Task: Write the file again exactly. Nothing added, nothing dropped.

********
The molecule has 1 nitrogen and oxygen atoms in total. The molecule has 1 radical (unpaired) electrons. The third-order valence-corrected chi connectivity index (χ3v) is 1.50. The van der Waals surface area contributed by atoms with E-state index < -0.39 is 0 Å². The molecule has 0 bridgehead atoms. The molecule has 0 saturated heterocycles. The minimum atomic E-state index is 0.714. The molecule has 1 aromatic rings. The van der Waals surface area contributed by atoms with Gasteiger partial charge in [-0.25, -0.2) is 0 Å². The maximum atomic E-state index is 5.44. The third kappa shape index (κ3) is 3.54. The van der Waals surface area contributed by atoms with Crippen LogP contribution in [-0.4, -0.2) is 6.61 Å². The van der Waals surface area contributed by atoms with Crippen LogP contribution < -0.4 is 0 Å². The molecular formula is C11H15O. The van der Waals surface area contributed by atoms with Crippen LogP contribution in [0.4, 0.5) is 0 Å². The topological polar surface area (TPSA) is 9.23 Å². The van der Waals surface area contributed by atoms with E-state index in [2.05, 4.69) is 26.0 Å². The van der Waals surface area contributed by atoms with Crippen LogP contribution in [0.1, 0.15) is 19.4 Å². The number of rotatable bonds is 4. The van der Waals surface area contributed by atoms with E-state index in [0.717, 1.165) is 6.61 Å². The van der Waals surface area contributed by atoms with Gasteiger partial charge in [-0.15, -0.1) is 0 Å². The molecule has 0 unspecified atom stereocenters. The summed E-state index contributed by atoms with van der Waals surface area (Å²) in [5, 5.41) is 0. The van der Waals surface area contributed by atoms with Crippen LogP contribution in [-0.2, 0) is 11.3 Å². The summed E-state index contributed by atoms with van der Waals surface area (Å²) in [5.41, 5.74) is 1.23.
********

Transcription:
The molecule has 1 nitrogen and oxygen atoms in total. The molecule has 1 radical (unpaired) electrons. The third-order valence-corrected chi connectivity index (χ3v) is 1.50. The van der Waals surface area contributed by atoms with E-state index < -0.39 is 0 Å². The molecule has 0 bridgehead atoms. The molecule has 0 saturated heterocycles. The minimum atomic E-state index is 0.714. The molecule has 1 aromatic rings. The van der Waals surface area contributed by atoms with Gasteiger partial charge in [-0.25, -0.2) is 0 Å². The maximum atomic E-state index is 5.44. The third kappa shape index (κ3) is 3.54. The van der Waals surface area contributed by atoms with Crippen LogP contribution in [-0.4, -0.2) is 6.61 Å². The van der Waals surface area contributed by atoms with Crippen LogP contribution < -0.4 is 0 Å². The molecular formula is C11H15O. The van der Waals surface area contributed by atoms with Crippen LogP contribution in [0.4, 0.5) is 0 Å². The topological polar surface area (TPSA) is 9.23 Å². The van der Waals surface area contributed by atoms with E-state index in [2.05, 4.69) is 26.0 Å². The van der Waals surface area contributed by atoms with Crippen LogP contribution in [0.1, 0.15) is 19.4 Å². The number of rotatable bonds is 4. The van der Waals surface area contributed by atoms with E-state index in [0.717, 1.165) is 6.61 Å². The van der Waals surface area contributed by atoms with Gasteiger partial charge in [-0.15, -0.1) is 0 Å². The molecule has 0 unspecified atom stereocenters. The summed E-state index contributed by atoms with van der Waals surface area (Å²) in [5, 5.41) is 0. The van der Waals surface area contributed by atoms with Crippen LogP contribution in [-0.2, 0) is 11.3 Å². The summed E-state index contributed by atoms with van der Waals surface area (Å²) in [5.41, 5.74) is 1.23.